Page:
The German reinsurance company Munich Ray will stop providing insurance for the Nortstream 2 project, which aims to transport natural gas from Russia to Germany via a pipeline at the bottom of the Baltic Sea. Regarding the branch that provided the insurance, Reuters reported today. The company is concerned about sanctions imposed by the US government on European companies participating in the program.

“Munich Re Syndicate has already resigned (North Stream 2 construction company),” The reinsurance spokesman told Reuters about the branch in an email.

Munich Ray does not wish to comment further on this decision.

The United States says Europe is highly dependent on Russian energy. However, according to analysts, the decision to allow companies to participate in the Nord Stream 2 project was also due to US efforts to gain a foothold in the European gas market.

The construction of the Nord Stream 2 project is expected to cost about $ 11 billion (approximately CZK 234 billion), and the project is already about 94 percent complete. To this end, about 120 km of pipelines have been laid in Danish water and less than 30 km in German water.

Nortstream 2AG did not want to comment on the German reinsurance company’s decision. According to him, it is up to European governments and the European Commission (EC) to protect European companies from sanctions that they describe as “unconstitutional and interfering with a sovereign energy policy.” Zurich Insurance Group, a Swiss insurance company, also pulled out of the plan in January.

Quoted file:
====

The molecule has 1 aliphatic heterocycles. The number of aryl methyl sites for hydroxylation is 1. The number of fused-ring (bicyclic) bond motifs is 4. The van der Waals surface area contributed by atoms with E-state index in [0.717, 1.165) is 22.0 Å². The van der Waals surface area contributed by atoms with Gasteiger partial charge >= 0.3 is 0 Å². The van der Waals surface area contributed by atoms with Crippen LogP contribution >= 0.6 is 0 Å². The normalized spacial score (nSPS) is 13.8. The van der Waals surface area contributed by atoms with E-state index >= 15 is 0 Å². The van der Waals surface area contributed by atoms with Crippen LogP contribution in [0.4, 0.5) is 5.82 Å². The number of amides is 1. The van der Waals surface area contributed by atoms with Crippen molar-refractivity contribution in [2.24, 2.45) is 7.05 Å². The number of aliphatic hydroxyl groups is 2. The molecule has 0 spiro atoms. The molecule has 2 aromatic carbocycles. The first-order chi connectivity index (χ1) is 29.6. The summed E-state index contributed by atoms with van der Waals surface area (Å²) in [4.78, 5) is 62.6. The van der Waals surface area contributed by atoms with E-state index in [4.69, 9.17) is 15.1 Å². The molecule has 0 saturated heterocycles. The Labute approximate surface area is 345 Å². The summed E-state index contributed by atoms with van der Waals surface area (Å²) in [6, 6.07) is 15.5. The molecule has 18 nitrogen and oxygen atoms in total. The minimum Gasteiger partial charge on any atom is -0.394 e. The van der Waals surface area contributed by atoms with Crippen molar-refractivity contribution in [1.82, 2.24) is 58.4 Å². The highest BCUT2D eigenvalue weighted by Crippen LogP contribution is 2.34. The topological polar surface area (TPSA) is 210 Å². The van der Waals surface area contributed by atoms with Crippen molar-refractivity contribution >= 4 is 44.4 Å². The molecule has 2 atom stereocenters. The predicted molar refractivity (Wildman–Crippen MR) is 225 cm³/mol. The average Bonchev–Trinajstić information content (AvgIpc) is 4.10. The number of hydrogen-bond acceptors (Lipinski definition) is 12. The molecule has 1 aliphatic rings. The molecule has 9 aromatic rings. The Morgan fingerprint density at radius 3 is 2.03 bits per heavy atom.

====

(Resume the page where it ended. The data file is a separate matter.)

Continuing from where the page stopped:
The pipeline, which is about 1,200 kilometers long, is expected to carry 55 billion cubic meters of natural gas to Europe each year. The current Nortstream submarine, which has been in operation since 2011, has the same capacity. Gas from the Nord Stream 2 project is also to be used by the Czech Republic, which will be connected via the new Eugene gas pipeline.

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The North Stream 2 project is led by the Russian state-owned gas company Gosprom, which has a key focus on the state. About half of the funding was provided by German companies such as Uniform and Wintershall, British-Dutch company Shell, Austrian OMV and French Engi. Cosprom and its Western partners hope to complete the project this year.


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